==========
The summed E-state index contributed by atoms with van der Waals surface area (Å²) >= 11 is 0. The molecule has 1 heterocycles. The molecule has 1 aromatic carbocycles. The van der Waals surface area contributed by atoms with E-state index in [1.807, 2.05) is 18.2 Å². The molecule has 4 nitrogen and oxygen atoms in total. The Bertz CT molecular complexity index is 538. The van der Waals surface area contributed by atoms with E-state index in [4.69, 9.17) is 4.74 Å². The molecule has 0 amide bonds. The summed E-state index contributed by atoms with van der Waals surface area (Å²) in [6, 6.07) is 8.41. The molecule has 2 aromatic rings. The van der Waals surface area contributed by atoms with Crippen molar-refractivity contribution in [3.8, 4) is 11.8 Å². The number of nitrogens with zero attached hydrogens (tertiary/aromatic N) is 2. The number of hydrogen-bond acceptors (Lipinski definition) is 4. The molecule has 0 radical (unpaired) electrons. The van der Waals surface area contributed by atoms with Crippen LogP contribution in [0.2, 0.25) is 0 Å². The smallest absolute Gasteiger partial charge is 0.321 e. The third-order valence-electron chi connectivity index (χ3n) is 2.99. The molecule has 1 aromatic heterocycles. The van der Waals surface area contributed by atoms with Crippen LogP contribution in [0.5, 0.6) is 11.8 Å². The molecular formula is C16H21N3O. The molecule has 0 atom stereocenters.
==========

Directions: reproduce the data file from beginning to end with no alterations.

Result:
The summed E-state index contributed by atoms with van der Waals surface area (Å²) >= 11 is 0. The molecule has 1 heterocycles. The molecule has 1 aromatic carbocycles. The van der Waals surface area contributed by atoms with E-state index in [1.807, 2.05) is 18.2 Å². The molecule has 4 nitrogen and oxygen atoms in total. The Bertz CT molecular complexity index is 538. The van der Waals surface area contributed by atoms with E-state index in [4.69, 9.17) is 4.74 Å². The molecule has 0 amide bonds. The summed E-state index contributed by atoms with van der Waals surface area (Å²) in [6, 6.07) is 8.41. The molecule has 2 aromatic rings. The van der Waals surface area contributed by atoms with Crippen molar-refractivity contribution in [3.8, 4) is 11.8 Å². The number of nitrogens with zero attached hydrogens (tertiary/aromatic N) is 2. The number of hydrogen-bond acceptors (Lipinski definition) is 4. The molecule has 0 radical (unpaired) electrons. The van der Waals surface area contributed by atoms with Crippen LogP contribution in [0.2, 0.25) is 0 Å². The smallest absolute Gasteiger partial charge is 0.321 e. The third-order valence-electron chi connectivity index (χ3n) is 2.99. The molecule has 1 aromatic heterocycles. The van der Waals surface area contributed by atoms with Crippen LogP contribution in [0.5, 0.6) is 11.8 Å². The molecular formula is C16H21N3O. The molecule has 0 atom stereocenters.